The quest for this Source-level control can take many strange turns. By the middle of the 1980s, programmers at Apple realized that they had gone a bit too far when they simplified the Mac's interface. The visual language of pointing and clicking at icons may have been great for new users, but it was beginning to thwart sophisticated users who wanted to automate what they did. Many graphics designers would find themselves repeatedly doing the same steps to image files, and it was boring. They wondered, why couldn't the computer just repeat all their instructions and save them all that pointing and clicking?
In a sense, the sophisticated Mac users were looking for the Source. They wanted to be able to write and modify simple programs that controlled their software. The problem was that the graphical display on the Mac wasn't really suited to the task. How do you describe moving the mouse and clicking on a button? How do you come up with a language that means "cut out this sample and paste it over here"? The actions were so visual that there weren't any words or language to describe them.


This problem confounded Apple for the next 10 years, and the company is slowly finishing its solution, known as AppleScript. The task has not been simple, but it has been rewarding for many who use their Macintoshes as important chains in data production lines. Apple included instructions for moving icons to locations, uploading files, changing the color of icons, and starting up programs with others.
The nicest extension was a trick that made the AppleScript "recordable." That is, you could turn on a recorder before stepping through the different jobs. The Mac would keep track of your actions and generate a program that would allow you to repeat what you were doing. Still, the results were far from simple to understand or use. Here's a simple snippet of AppleScript code that will select all files in one directory with the word "Speckle" in their title and open them up with another application:


This Source can then be run again and again to finish a task. Making this tool available to users has been a challenge for Apple because it forces them to make programming easier. Many people learn AppleScript by turning on the recording feature and watching what happens when they do what they would normally do. Then they learn how to insert a few more commands to accomplish the task successfully. In the end, they become programmers manipulating the Source without realizing it.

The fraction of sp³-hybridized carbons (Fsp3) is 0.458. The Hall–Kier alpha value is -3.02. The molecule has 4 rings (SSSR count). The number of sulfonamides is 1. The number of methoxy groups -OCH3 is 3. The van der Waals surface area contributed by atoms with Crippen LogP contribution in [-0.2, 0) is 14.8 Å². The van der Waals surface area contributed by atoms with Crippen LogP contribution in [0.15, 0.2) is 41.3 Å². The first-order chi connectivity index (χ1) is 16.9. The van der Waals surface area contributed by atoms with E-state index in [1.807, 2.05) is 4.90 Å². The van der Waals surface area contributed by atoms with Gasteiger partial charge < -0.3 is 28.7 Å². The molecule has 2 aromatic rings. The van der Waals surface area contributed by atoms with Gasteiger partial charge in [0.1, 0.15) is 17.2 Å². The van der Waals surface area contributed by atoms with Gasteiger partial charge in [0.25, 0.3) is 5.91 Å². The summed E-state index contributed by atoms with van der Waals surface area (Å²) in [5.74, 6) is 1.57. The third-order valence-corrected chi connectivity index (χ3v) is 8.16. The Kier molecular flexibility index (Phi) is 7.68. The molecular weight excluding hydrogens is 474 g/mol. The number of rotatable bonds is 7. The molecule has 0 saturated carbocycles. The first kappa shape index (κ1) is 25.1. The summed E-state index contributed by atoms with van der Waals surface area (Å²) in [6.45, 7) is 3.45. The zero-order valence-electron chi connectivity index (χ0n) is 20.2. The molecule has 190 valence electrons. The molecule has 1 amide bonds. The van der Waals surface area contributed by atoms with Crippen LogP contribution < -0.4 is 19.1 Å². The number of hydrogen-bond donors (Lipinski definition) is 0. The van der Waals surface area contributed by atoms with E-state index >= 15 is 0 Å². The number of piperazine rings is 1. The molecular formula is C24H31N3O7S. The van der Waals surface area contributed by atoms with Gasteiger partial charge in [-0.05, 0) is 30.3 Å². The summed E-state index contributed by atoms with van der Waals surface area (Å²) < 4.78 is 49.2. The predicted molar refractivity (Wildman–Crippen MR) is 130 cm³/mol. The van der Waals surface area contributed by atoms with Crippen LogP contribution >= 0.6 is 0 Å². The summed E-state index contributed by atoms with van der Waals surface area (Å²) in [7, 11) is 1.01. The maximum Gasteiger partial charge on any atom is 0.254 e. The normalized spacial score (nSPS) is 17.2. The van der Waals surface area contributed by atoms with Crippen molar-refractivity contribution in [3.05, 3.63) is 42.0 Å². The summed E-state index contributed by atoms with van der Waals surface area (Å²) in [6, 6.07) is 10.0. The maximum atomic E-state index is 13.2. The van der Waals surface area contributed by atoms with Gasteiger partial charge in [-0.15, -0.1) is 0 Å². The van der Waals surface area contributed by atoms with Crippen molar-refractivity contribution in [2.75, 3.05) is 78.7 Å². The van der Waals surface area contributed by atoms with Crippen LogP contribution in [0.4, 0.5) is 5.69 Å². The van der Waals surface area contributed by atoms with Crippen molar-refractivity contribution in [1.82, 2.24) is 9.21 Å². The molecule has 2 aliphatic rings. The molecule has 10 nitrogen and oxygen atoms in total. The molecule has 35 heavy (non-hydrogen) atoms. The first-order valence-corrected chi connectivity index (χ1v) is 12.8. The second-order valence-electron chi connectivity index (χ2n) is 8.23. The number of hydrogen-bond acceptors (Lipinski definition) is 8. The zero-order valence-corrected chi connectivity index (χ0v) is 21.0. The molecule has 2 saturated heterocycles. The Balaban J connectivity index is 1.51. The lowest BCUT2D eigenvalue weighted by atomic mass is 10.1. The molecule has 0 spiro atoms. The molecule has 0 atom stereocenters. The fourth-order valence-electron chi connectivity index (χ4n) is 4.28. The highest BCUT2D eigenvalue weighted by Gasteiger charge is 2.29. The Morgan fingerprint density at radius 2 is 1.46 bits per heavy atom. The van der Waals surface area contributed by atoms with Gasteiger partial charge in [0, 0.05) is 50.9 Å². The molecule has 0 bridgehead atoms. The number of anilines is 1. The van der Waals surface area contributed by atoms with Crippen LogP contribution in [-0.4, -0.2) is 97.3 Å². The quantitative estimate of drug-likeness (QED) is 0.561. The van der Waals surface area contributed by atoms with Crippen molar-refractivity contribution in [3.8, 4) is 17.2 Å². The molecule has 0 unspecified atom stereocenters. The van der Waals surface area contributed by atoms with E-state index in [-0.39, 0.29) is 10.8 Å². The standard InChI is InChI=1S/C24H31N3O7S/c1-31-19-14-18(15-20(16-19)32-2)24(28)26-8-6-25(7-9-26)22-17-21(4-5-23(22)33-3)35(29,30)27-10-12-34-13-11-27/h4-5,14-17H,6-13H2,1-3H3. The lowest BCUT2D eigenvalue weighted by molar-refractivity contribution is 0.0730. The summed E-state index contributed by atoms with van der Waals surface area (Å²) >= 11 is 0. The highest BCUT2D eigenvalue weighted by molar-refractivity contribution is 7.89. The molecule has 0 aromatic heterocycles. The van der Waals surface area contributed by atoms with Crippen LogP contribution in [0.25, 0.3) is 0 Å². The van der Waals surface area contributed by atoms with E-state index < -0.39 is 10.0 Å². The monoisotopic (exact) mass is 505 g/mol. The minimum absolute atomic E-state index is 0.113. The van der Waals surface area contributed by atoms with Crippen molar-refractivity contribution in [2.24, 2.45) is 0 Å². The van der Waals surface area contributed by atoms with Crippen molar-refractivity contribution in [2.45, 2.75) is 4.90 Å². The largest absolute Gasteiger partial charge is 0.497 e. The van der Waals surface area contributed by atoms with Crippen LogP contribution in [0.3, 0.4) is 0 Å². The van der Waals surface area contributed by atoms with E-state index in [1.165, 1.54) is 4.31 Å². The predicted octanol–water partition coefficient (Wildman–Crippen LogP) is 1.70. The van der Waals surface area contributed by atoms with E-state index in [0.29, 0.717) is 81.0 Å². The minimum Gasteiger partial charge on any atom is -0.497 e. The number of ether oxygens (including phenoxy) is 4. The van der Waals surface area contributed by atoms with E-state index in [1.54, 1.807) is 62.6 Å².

O'Reilly and others believe that the open source effort is just an extension of this need. As computers become more and more complex, the developers need to make the internal workings more and more open to users. This is the only way users can solve their problems and use the computers effectively.
"The cutting edge of the computer industry is in infoware. There's not all that much juice in the kind of apps we wrote in the eighties and nineties. As we get speech recognition, we'll go even more in the direction of open source," he says.


"There are more and more recipes that are written down. These are going to migrate into lower and lower layers of software and the computer is going to get a bigger and bigger vocabulary."
That is, more and more of the Source is going to need to become transparent to the users. It's not just a political battle of Microsoft versus the world. It's not just a programmer's struggle to poke a nose into every corner of a device. It's about usability. More and more people need to write programs to teach computers to do what they need to do. Access to the Source is the only way to accomplish it.
In other words, computers are becoming a bigger and bigger part of our lives. Their language is becoming more readily understandable by humans, and humans are doing a better job of speaking the language of computers. We're converging. The more we do so, the more important the Source will be. There's nothing that Microsoft or corporate America can do about this. They're going to have to go along. They're going to have to give us access to the Source.